Category Archives Photoshop

Straightening a shot is something that is one of the absolute fundamentals of photography post-processing, yet it’s commonly overlooked. Those of you who catch The Grid every Wednesday with Scott will no doubt be aware that it commonly pops up whenever blind photo critiques are the theme of the show.

To that end, my post for this week’s #HybridDaveTuesdays is about two correction techniques you can use in Adobe Camera Raw before you hop over to Photoshop. I’m Dave Williams, a travel photographer from London, UK, and you can catch my weekly posts right here at ScottKelby.com every #TravelTuesday—feel free to drop me a message on Instagram where I’m @Hybriddave.

It’s fair to say that, this week, I’m writing about something that’s widely considered very basic, and perhaps you’re wondering whether it’s even worth the read. Here’s why this is so important:

An image that isn’t straight, but has every other element nailed—the composition, the tones, the balance, the content—can be ruined or overlooked if it’s not straight. It’s as simple as that. A “Dutch tilt” is, of course, the exception, but a simple degree or two really can be the difference between hanging it on the wall or raising an eyebrow while giving a half-hearted “meh.”

Let’s look at using Camera Raw to straighten. The reason Camera Raw is my default choice for straightening is its ease, its accuracy, and its varied applications of the Straighten tool.

Just last week, I was in Portugal with Scott, so it seems appropriate to use one of my crooked photos from the trip, hosted by Chicki Nandoas the example.

Monserrate Palace near Sintra, Portugal.

As you can see, this shot is crooked. I’ve overlaid a grid to show that the horizon isn’t straight, and it’s having a detrimental effect on the shot because the building looks as if it’s leaning. The simplest method to correct this in Camera Raw is to hit the A key on your keyboard to access the Straighten tool.

Straighten Tool

There are two options from here:

Option 1:

Double-click on your image. This sets the Straighten tool’s automatic process off, and the horizon will be found automatically, and your image straightened to match. This works 99.9% of the time (no scientists were consulted in order to reach this figure, but I’m probably not far off).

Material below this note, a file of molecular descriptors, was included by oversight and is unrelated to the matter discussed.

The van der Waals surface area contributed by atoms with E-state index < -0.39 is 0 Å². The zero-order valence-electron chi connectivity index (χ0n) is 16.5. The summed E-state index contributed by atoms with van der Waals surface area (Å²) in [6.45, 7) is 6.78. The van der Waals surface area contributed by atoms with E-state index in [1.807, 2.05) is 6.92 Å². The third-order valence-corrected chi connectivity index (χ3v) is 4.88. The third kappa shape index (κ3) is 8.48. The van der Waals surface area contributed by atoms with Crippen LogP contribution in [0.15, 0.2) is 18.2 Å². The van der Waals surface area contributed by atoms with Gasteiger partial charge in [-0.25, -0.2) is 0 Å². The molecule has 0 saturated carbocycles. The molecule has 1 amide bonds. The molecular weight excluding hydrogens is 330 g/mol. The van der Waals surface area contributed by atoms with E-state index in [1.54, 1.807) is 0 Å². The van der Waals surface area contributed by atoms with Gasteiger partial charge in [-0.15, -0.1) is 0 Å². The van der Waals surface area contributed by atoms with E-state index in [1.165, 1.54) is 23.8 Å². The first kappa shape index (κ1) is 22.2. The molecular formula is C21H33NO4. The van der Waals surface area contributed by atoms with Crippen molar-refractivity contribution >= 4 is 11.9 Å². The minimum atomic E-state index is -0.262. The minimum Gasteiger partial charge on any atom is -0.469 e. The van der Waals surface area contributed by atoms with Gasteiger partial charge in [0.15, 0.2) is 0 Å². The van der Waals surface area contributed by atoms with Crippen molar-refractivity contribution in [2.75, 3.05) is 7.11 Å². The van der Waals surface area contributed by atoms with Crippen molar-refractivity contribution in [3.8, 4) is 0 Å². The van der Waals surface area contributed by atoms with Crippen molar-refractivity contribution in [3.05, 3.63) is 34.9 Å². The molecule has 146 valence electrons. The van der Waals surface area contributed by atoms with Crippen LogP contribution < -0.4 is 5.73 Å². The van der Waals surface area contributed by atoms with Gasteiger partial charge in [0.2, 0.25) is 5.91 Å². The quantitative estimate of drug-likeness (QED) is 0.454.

Option 2:

The Straighten tool changes your cursor to a kind of spirit level thing. Use this to draw on the horizon yourself, or any other horizontal line in the absence of a horizon, and the image will rotate slightly to set this as the horizon line. Hit Return (PC: Enter), and your shot will straighten.

The straightened crop, ready and waiting for you to hit Return

That’s it! Your crooked image is now straight!

n.b. If you have a bowing horizon, get yourself over to the Lens Corrections panel to fix it. ;)

I know this is so simple, but for some reason it’s so often overlooked. Let’s put it this way:

If you have a straight photo, people ignore the fact that it’s straight and enjoy the other elements of it. If you have a crooked photo, people ignore the other elements of it and focus on the fact that it’s crooked.

Still Monserrate Palace, still near Sintra, Portugal, but straight!

So, for this week, I thank you for dropping by.

Much love,

Dave

I’m Dave Williams, a.k.a., Hybrid Dave, and I’m here every Tuesday for #HybridDaveTuesdays at ScottKelby.com. Some of you know my friend Dodge, but some don’t. So, let’s talk about Dodge.

Dodge and Burn tools are commonly used among Photoshop professionals—the world of design and retouching holds them as basics—yet many hobbyist photographers and retouchers don’t quite get it. But, not getting it isn’t a problem—you may know what a spark plug does, but wouldn’t be expected to understand its inner workings, right? So, why should you be expected to understand the Dodge tool if you’ve never sat in a design class? If you’ve never used it, then this post is an introduction for you, and to be honest, I wouldn’t be surprised if you hadn’t because the Dodge and Burn tools haven’t always been as good as they are in the Creative Cloud version of Photoshop. I know I keep talking about them, but it’s those Adobe boffins, again! They’re good!

So, let me get back on track and introduce you to Dodge. If you select the Dodge tool, you’re going to use it to brighten areas of your image. You use the tool as a brush and paint into those areas with it.